Evernote was bought – so the brand new proprietor can repair the issue

Evernote was at the top of the world for a while. The California note-taking app surfed through the tech productivity boom of the 2000s and became the leader in its field. But then it fell out of favor and became sluggish, buggy and expensive. Users abandoned the platform and flocked to other note-taking apps.

And it looks like more changes are afoot. On January 3rd, the sale of Evernote to the Italian company Bending Spoons was finally confirmed.

On the one hand, this could be worrying for remaining users. Evernote will no longer be an independent company, which means its current direction could change significantly. But then again… good?

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I was an Evernote user for almost a decade before switching last year. It had just gotten too bad with the bloated, slow and cumbersome software, so I turned to Bear, a streamlined and beautiful app.

With a new owner, Evernote now has a chance for a clean start. Bending Spoons already has a range of consumer apps that are modern, powerful, and intuitive, and we have to assume that the Italian company will use its expertise to craft a new Evernote.

The question is, what is it supposed to do? How can Bending Spoons restore Evernote to its former glory? Well we have some ideas.

Speed ​​up Evernote apps

That was one of the main reasons I moved away from Evernote. While I’ve used and loved some of the app’s features (like web clipping and document scanning), the main reason I used Evernote was for note-taking.

While write and search speeds were acceptable on desktop, this wasn’t the case on mobile devices – especially if they were a few years old.

If Bending Spoons wants to make Evernote shine again, making its app offering as lightning fast as possible would be a good start.

This is a photo of the old Evernote app from a meeting in Paris. Photo credit: Heisenberg Media

Remove the bloating…

In the mid-2010s, while Evernote was in the process of accepting massive amounts of VC funds, the company diversified its offering to capture more revenue streams. What that catchphrase means in human language is that Evernote has crammed a whole load of features into the app and has tried to be active in as many stores as possible.

Much of this was poorly planned and tested, leading to Jason Kincaid’s software being infamously described as a “bug-infested elephant”.

Although there have been upgrades to Evernote since then that have improved overall performance, it still feels like the app is trying to do too much. Of course, having multimedia capabilities and integration with multiple apps is great for some people, but Evernote’s core purpose should be note-taking. Instead, it focuses on things like chat, calendar, and tasks, although these areas of its software fare far worse than the competition.

Bending Spoons should either aim to cut back on Evernote’s features, or allow users to easily opt-out of certain features so the app can function as seamlessly as possible.

…but combine app functionality

Evernote has a number of different apps outside of its core software – and some of these should be brought back into the main product.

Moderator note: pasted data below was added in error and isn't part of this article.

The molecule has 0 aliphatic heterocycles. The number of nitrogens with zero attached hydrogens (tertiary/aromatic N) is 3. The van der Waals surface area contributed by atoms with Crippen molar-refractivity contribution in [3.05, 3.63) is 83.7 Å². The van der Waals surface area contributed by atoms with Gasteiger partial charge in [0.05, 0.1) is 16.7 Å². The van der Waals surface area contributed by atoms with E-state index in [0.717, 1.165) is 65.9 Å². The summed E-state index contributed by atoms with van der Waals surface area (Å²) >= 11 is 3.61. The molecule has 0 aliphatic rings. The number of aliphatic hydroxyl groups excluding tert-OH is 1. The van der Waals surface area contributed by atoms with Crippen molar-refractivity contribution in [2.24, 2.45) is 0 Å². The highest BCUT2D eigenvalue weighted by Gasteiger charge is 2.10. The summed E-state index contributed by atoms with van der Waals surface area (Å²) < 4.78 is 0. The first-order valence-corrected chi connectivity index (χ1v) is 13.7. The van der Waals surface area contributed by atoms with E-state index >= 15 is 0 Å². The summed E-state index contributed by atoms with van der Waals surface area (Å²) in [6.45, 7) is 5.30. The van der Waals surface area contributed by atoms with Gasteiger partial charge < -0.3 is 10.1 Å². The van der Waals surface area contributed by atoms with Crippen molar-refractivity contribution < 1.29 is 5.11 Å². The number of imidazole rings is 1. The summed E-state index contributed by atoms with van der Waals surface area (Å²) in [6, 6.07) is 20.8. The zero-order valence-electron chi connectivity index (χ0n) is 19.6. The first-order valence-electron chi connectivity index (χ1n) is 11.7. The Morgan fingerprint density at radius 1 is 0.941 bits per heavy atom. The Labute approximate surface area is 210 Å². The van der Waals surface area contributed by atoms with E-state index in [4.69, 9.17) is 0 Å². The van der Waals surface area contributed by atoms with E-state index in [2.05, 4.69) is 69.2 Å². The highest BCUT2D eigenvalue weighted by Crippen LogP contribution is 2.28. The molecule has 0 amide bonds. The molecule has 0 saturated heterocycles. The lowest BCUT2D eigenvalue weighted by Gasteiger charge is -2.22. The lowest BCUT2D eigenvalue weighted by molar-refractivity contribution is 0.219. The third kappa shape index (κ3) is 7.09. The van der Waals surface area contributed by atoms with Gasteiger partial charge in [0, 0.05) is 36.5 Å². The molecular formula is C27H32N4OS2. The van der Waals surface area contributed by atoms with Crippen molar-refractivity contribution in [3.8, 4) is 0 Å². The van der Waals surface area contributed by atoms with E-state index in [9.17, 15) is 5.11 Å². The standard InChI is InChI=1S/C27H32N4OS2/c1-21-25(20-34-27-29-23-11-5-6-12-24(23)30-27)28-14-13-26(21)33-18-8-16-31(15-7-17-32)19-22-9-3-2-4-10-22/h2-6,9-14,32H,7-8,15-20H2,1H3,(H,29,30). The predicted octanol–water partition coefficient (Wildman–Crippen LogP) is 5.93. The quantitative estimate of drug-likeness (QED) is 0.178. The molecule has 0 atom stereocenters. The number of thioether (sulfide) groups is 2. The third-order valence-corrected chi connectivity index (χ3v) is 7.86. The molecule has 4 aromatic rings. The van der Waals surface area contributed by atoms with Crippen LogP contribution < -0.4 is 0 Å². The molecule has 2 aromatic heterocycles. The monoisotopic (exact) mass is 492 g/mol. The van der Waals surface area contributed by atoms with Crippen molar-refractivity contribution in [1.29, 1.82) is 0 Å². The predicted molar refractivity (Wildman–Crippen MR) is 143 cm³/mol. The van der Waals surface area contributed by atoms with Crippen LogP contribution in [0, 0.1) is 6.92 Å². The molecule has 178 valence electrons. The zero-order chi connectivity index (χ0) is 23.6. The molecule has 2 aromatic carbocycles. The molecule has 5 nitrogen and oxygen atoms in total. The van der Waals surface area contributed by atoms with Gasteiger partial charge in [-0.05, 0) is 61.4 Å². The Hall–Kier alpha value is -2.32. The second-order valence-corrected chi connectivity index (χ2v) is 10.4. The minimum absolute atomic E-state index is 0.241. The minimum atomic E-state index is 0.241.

a list of currently available Evernote appsExcept for Web Clipper. This is still an excellent extension and app.

On the one hand, combining these apps with Evernote goes against the point above to reduce bloat, but listen to me.

The software has tried to do many of the things you wouldn’t expect from a note-taking app. For example, why would I ever want to chat about the same thing I write about?

But check out these apps again above. These include a sketcher, a document scanner, and a handwriting app—all useful things for taking notes. Rather than being shielded and largely forgotten by Evernote, these should be key features to make the note-taking process as effective as possible.

Reduce the price of Evernote

Cost was a big factor in leaving Evernote. Back then I was paying €70 a year to take notes. That’s a stupid amount of money – especially considering how I spent it.

I never got close to the allotted 10GB of storage per month, didn’t need calendar integration or task management, and never found a reason to connect to Google Drive. So what did I pay €70 a year for?

Bear — my current app — costs me about €14 ($15) for the same period, and I can’t say I’ve missed any of Evernote’s features since I made the switch.

I understand there will be some power users who want a full suite of features, but I guarantee there are many more who just want to clip websites and save notes. So why not introduce a tier closer to €20 per year? Something that offers all the basic features people need?

Finally, Evernote needs to respect users

If Bending Spoons wants to save Evernote and get it back to its former glory, the first thing it should do is respect the users. Stop forcing upgrades on people every chance you get. Stop overly restricting the number of devices individuals can use the free version with. Stop ignoring user complaints.

Instead, there needs to be a culture of respect and dialogue that treats those who use Evernote like people rather than walking around with dollar signs.

Yes, Evernote has slumped, but it still has a strong enough brand and enough fans to be special again. Gone are the days of rampant tech booms, but there’s still a place for excellent apps that do simple things well. Let’s see if Bending Spoons can pull this off.

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